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By Safa Joudeh
January 2nd, 2009
It's interesting how, at the most terrifying and horrific of times, we still manage to make light of the events, and even enjoy a dark sense of humor. Here are two recent personal examples from Gaza.
My 10-year-old cousin was eating a sandwich, when one of my younger brothers, 12, looked at him and, quoted a line from one of his favorite video games. In his dead-on imitation of the character's voice, he said to his younger cousin, "Enjoy it, it could be your last!" I looked at him for a second and began laughing almost hysterically at his imitation and the absurdity of the situation.
By Salena Tramel
December 31st, 2008
In an article I co-authored a few weeks ago, I wrote that Gaza continually redefines what it means to hit rock bottom. Since that time, the bottom seems to have dropped out as Gazans face an even worse reality.
December 30th, 2008
Grassroots International joins our partners in Palestine and Israel and thousands of peaceful activists worldwide to call for an immediate ceasefire and an end to the siege of Gaza , especially the violent attacks on Palestinian civilians including women and children, and the resumption of negotiations for a lasting and just peace in the region. We call for an immediate end to all attacks on civilians on both sides.
We salute Representative Dennis Kucinich for his compassionate and courageous letter to Secretary of State Condoleezza Rice asking her to use her influence to press the Israeli government to honor international law and end the blockade against Gaza. (Click the link below to read his letter.)
Gaza is once again in a heightened state of emergency and panic as UN food aid has been unilaterally blocked by the Israeli authorities. According to UN and other sources, more than 80% of Gaza's 1.5 million residents are dependent on food aid. The Gaza Strip is completely sealed off from the outside world by the strictly manned borders with Israel and Egypt, and the Mediterranean waters patrolled by Israeli gun boats. Palestinian civilians are once again facing the threat of military incursions. On the other side of the border, some Palestinian rockets are reaching as far as the city of Ashkelon, terrifying the Israeli population as the cycle of violence intensifies.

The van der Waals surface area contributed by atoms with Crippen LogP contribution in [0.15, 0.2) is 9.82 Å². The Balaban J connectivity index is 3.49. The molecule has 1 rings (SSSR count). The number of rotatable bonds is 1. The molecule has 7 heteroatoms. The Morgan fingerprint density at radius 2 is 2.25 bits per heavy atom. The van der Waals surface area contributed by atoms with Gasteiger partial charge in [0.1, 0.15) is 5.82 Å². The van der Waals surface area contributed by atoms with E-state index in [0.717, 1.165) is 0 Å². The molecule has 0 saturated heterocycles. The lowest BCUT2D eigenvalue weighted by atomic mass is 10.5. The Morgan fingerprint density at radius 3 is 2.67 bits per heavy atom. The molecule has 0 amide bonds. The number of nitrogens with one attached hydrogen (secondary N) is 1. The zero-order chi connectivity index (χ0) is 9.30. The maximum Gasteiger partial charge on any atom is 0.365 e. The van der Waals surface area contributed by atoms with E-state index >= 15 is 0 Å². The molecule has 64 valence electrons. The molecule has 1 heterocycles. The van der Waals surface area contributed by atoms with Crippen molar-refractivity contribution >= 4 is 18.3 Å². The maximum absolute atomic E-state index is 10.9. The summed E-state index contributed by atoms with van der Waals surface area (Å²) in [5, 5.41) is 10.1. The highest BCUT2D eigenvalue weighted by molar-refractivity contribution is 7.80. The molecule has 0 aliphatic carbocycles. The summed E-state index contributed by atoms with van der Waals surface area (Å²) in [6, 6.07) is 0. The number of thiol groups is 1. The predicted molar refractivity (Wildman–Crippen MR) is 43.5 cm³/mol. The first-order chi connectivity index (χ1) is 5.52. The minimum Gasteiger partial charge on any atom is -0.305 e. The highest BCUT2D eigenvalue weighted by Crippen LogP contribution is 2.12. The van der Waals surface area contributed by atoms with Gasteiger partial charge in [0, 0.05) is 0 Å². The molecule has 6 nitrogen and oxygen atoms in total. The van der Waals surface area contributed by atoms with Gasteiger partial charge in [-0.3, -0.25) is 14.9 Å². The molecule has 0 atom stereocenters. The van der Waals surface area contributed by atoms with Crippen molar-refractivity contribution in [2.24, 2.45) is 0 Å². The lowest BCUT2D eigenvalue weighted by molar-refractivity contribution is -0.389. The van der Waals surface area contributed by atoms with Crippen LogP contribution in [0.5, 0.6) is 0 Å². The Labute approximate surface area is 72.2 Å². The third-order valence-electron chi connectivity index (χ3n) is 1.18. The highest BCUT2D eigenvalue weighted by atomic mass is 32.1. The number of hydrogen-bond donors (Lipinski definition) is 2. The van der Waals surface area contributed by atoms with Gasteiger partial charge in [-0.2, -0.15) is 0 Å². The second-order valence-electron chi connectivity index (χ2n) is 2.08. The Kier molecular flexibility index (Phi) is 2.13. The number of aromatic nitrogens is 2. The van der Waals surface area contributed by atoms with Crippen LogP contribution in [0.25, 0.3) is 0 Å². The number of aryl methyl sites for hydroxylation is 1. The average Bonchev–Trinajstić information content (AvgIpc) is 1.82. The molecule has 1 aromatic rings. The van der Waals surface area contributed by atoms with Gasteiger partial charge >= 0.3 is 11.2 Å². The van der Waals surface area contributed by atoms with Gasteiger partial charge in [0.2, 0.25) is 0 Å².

In a part of the world where hope is scarce, these past weeks have been one of those rare moments that have defied testing times in Gaza. More than 40 civilians from more than a dozen countries arrived on Gazan shores after a long sail from Cyprus on Saturday evening August 23, breaking the siege and bringing with them a powerful message of commitment to human rights for the Palestinian people.
The construction of the Wall by the Israeli government in the West Bank is viewed by many as the third and final wave of expulsion of the Palestinian people, following the forced Palestinian exodus in 1948 in the wake of Israel's independence, and then the 1967 Israeli occupation of East Jerusalem, the West Bank and Gaza. Perhaps, more than any other element of the occupation, the Wall illustrates the severity of the Palestinian situation and the urgency for access to resources, including water.
After nearly one year of a suffocating siege imposed on Gaza by the Israeli military establishment, a truce agreement was reached between Hamas and Israel. This followed months of dedicated Egyptian good offices. Rockets launched from Gaza against Israeli settlements were to stop in return for gradually lifting the blockade. A cease-fire sustained for six months would then roll over to the West Bank. Gilad Shalit, the hostage Israeli soldier, would be released in a separate deal involving exchange of Palestinian prisoners. Future negotiations would set the terms for opening the borders between Egypt and Gaza.
The other night I went to listen to Sandy Tolan read from his book The Lemon Tree. Grassroots International’s friend Hilda Silverman, a long time activist for Palestinian rights who sadly passed away recently, had invited Sandy to Cambridge.
The Lemon Tree: An Arab, A Jew and the Heart of the Middle East is an agonizingly beautiful, sad and yet even hopeful story of two people and two peoples, two nations and one land. Listening again, as I have before, to the stories of partition, independence, refugees and war, I was overcome with emotion and my thoughts wandered as they have often during such times to my own India-Pakistan. And I had to remind myself that this was Palestine-Israel.
President Bush's FY2009 budget request to Congress includes $2.55 billion in military aid to Israel, a 9% increase from 2007. This increase is the first installment of a ten-year plan to increase military aid to Israel by 25%, totaling $30 billion over the next decade.
Call the Senate Appropriations Committee today, April 9, at 202-224-7363 and let them know that you oppose this budget request. It violates the U.S. Arms Export Control and Foreign Assistance Acts. Click here to act now.